Another Old Testament prophet defines sheol for us in no uncertain words, saying, “Whatsoever thy hand findeth to do, do it with they might; for there is no work, nor device, nor knowledge, now wisdom, in sheol, whither thou goest.”  (Eccl. 9:10) What a wonderful revelation of truth this text would have been had the translators here given us the word hell to translate sheol, instead of the word grave, as they did!
     The point is that sheol is the only hell of the Old Testament--the only hell that the people of God were told about throughout a period of 4,000 years.  And what kind of place was it?  It was a place of quietness and rest, a condition of unconsciousness, to which, they were taught by the prophets, both the righteous and the wicked go when they die, there to await the time when, by the power of the Creator, they would be restored to life in the resurrection.


     The facts concerning hell as they unfold in the New Testament are fully in harmony with what is revealed in the Old Testament.  The New Testament was written originally in the Greek language, and here the Greek word hades corresponds to the Hebrew word sheol of the Old Testament.  We know this from the fact that the Apostle Peter, in a sermon he preached on the Day of Pentecost, quoted a text from the Old Testament in which the word sheol appears, and in doing so, he translated sheol by the Greek word hades.
     The text Peter quoted on this occasion was that of Psalm 16:10.  It is a prophecy of the death and Resurrection of Jesus, declaring that Jesus’ soul would not be left in sheol.  As we have already noted, first of all this proves that Jesus went to the Old Testament hell when He died: and it proves, also, that the Old Testament hell is the same as the New Testament hell.  In both these instances the translators have given us the word hell.  Here they were caught in a dilemma, for if they had used the word grave they would have put Jesus’ soul in the grave, which, of course, would have been quite correct, but certainly would not harmonize with the other papal inspired doctrine concerning the immortality of the soul.


     We should be glad that Jesus did go into the Bible hell when he died, for thereby he provided redemption for those who are there.  In Revelation 1:18 Jesus Himself makes a very interesting statement in this connection, saying, “I am he that liveth, and was dead; and behold, I am alive for evermore....and have the keys of hell and of death.”  The use of the term keys by Jesus is His way of assuring us that he will unlock the great prison-house of death and set its captives free.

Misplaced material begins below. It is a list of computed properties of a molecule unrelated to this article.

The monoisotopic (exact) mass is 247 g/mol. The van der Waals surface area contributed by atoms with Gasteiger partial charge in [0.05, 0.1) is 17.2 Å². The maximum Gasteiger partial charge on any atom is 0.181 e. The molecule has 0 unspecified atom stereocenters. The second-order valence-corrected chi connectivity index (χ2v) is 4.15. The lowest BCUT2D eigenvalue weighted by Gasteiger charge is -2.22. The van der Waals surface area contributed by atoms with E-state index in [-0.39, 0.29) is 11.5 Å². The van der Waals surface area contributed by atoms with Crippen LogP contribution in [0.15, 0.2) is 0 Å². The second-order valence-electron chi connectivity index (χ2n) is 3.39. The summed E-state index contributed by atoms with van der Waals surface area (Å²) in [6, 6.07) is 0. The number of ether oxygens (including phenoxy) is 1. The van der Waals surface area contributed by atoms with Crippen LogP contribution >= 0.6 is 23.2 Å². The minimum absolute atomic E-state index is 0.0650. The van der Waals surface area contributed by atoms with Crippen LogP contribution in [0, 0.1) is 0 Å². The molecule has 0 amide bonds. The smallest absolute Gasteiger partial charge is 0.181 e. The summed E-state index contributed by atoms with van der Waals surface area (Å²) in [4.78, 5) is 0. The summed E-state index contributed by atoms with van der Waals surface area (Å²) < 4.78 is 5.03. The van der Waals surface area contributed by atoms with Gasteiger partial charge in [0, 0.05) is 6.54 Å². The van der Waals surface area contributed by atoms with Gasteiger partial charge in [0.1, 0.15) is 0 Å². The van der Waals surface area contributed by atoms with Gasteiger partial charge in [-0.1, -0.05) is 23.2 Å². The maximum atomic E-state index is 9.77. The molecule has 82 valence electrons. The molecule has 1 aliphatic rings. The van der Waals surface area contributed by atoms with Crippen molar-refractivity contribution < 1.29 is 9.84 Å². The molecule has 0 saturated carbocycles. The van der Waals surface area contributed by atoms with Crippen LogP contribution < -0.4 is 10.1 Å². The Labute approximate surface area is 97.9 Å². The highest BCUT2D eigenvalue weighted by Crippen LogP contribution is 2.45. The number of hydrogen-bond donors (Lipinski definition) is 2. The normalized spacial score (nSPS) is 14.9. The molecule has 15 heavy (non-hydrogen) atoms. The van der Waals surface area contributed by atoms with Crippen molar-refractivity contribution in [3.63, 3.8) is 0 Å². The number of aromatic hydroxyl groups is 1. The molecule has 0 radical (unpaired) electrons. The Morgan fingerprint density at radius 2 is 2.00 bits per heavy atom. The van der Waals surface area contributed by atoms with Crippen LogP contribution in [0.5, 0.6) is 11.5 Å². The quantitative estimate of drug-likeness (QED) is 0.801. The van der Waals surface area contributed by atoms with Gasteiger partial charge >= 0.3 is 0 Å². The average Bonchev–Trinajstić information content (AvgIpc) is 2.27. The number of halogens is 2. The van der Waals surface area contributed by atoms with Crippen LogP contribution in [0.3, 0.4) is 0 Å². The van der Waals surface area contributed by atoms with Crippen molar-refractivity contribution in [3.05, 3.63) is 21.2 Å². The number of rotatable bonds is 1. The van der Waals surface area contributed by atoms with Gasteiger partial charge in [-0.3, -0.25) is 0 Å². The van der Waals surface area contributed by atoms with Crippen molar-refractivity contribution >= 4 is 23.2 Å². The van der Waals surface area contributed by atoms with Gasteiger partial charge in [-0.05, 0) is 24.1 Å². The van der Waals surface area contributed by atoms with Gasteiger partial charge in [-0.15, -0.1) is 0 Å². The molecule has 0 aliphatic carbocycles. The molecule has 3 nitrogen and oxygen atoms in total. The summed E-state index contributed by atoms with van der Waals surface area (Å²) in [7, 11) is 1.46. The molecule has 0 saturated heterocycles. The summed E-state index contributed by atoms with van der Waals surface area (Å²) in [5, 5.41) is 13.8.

This, in turn, is quite in harmony with the last two uses of the word hell in the Bible--that is, in the twentieth chapter of Revelation, verse 13 & 14.  Here the Revelator tells us that hell will give up its dead; and that after this, it will be destroyed.  The symbol used to describe the destruction of hell is that of a lake of fire.  It is generally supposed that the “lake of fire” is the Bible hell, but not so.  The Revelator tells us that it is the second death, and that in it, death and hell will be destroyed.  Fire is one of the most destructive elements known to science, and the Lord employs it in His Word to picture destruction.
     There is another Greek word in the New Testament which is translated hell, and that is Gehenna.  This was the name of a deep ravine just outside of the ancient city of Jerusalem which was used as a place for the disposal of the garbage and offal of the city.  Fires were kept burning in Gehenna in order to effect the destruction of whatever was thrown into the valley.
     Because of the circumstances associated with Gehenna, and because Jesus knew that the people of his day would understand the import of what he was saying to them, he used it as a symbol of destruction.  Nobody was ever tormented in Gehenna--it was used exclusively for destructive purposes.  As a matter of fact, the Jews were prohibited from the use of torture of any kind, even of animals.

     That Jesus’ use of Gehenna was for the purpose of symbolizing destruction, is clear from his statement to his disciples, when he said, “Fear not them which kill the body, but are not able to kill the soul: but rather fear him who is able to destroy both soul and body in Gehenna.”  (Matthew 10:28) The translators give us the word hell here as a translation of Gehenna, and it is rather strange that sincere readers of the Bible have not noticed that it is a place of destruction, not of torment.
     In another reference to Gehenna, Jesus intensified the picture of destruction by referring to the ever-present worms which infest the dead carcasses.  Speaking of adverse attractions which might come into a Christians’s life to draw him away from the Lord, and symbolizing these by such highly prized things as hands and eyes, he said it would be better to cut off one’s hand, and pluck out one’s eye, rather than to cast into Gehenna, where the worm dieth not, and the fire is not quenched.  Matthew 5:29, 30; 18:8, 9.